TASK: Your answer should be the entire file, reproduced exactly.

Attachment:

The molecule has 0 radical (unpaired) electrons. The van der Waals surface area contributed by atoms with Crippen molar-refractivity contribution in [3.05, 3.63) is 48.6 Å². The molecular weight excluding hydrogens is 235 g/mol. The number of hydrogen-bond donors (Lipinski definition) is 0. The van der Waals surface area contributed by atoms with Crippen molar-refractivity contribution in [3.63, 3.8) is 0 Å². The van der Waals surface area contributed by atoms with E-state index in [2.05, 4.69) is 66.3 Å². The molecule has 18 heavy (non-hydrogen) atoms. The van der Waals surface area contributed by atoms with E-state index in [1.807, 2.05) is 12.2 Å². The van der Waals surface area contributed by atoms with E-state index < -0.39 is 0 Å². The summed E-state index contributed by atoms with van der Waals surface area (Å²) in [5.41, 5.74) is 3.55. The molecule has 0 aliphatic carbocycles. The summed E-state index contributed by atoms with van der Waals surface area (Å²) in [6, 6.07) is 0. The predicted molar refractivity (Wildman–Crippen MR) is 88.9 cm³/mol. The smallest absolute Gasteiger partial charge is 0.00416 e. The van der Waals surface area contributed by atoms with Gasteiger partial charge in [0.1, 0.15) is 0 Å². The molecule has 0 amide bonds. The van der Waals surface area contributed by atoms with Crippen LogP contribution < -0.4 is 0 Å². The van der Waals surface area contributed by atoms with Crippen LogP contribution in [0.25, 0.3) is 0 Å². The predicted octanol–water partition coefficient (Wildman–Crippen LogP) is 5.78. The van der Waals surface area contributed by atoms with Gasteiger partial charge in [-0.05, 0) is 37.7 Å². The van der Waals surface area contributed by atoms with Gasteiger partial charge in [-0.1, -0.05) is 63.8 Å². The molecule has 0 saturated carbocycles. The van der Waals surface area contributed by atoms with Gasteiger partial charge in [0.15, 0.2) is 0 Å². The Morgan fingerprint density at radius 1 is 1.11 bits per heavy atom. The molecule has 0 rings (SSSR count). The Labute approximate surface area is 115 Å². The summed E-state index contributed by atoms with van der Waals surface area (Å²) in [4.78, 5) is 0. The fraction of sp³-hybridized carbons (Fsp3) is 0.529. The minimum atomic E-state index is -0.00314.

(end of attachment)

The molecule has 0 radical (unpaired) electrons. The van der Waals surface area contributed by atoms with Crippen molar-refractivity contribution in [3.05, 3.63) is 48.6 Å². The molecular weight excluding hydrogens is 235 g/mol. The number of hydrogen-bond donors (Lipinski definition) is 0. The van der Waals surface area contributed by atoms with Crippen molar-refractivity contribution in [3.63, 3.8) is 0 Å². The van der Waals surface area contributed by atoms with E-state index in [2.05, 4.69) is 66.3 Å². The molecule has 18 heavy (non-hydrogen) atoms. The van der Waals surface area contributed by atoms with E-state index in [1.807, 2.05) is 12.2 Å². The van der Waals surface area contributed by atoms with E-state index < -0.39 is 0 Å². The summed E-state index contributed by atoms with van der Waals surface area (Å²) in [5.41, 5.74) is 3.55. The molecule has 0 aliphatic carbocycles. The summed E-state index contributed by atoms with van der Waals surface area (Å²) in [6, 6.07) is 0. The predicted molar refractivity (Wildman–Crippen MR) is 88.9 cm³/mol. The smallest absolute Gasteiger partial charge is 0.00416 e. The van der Waals surface area contributed by atoms with Gasteiger partial charge in [0.1, 0.15) is 0 Å². The molecule has 0 amide bonds. The van der Waals surface area contributed by atoms with Crippen LogP contribution < -0.4 is 0 Å². The van der Waals surface area contributed by atoms with Crippen LogP contribution in [0.25, 0.3) is 0 Å². The predicted octanol–water partition coefficient (Wildman–Crippen LogP) is 5.78. The van der Waals surface area contributed by atoms with Gasteiger partial charge in [-0.05, 0) is 37.7 Å². The van der Waals surface area contributed by atoms with Gasteiger partial charge in [-0.1, -0.05) is 63.8 Å². The molecule has 0 saturated carbocycles. The van der Waals surface area contributed by atoms with Gasteiger partial charge in [0.15, 0.2) is 0 Å². The Morgan fingerprint density at radius 1 is 1.11 bits per heavy atom. The molecule has 0 rings (SSSR count). The Labute approximate surface area is 115 Å². The summed E-state index contributed by atoms with van der Waals surface area (Å²) in [4.78, 5) is 0. The fraction of sp³-hybridized carbons (Fsp3) is 0.529. The minimum atomic E-state index is -0.00314.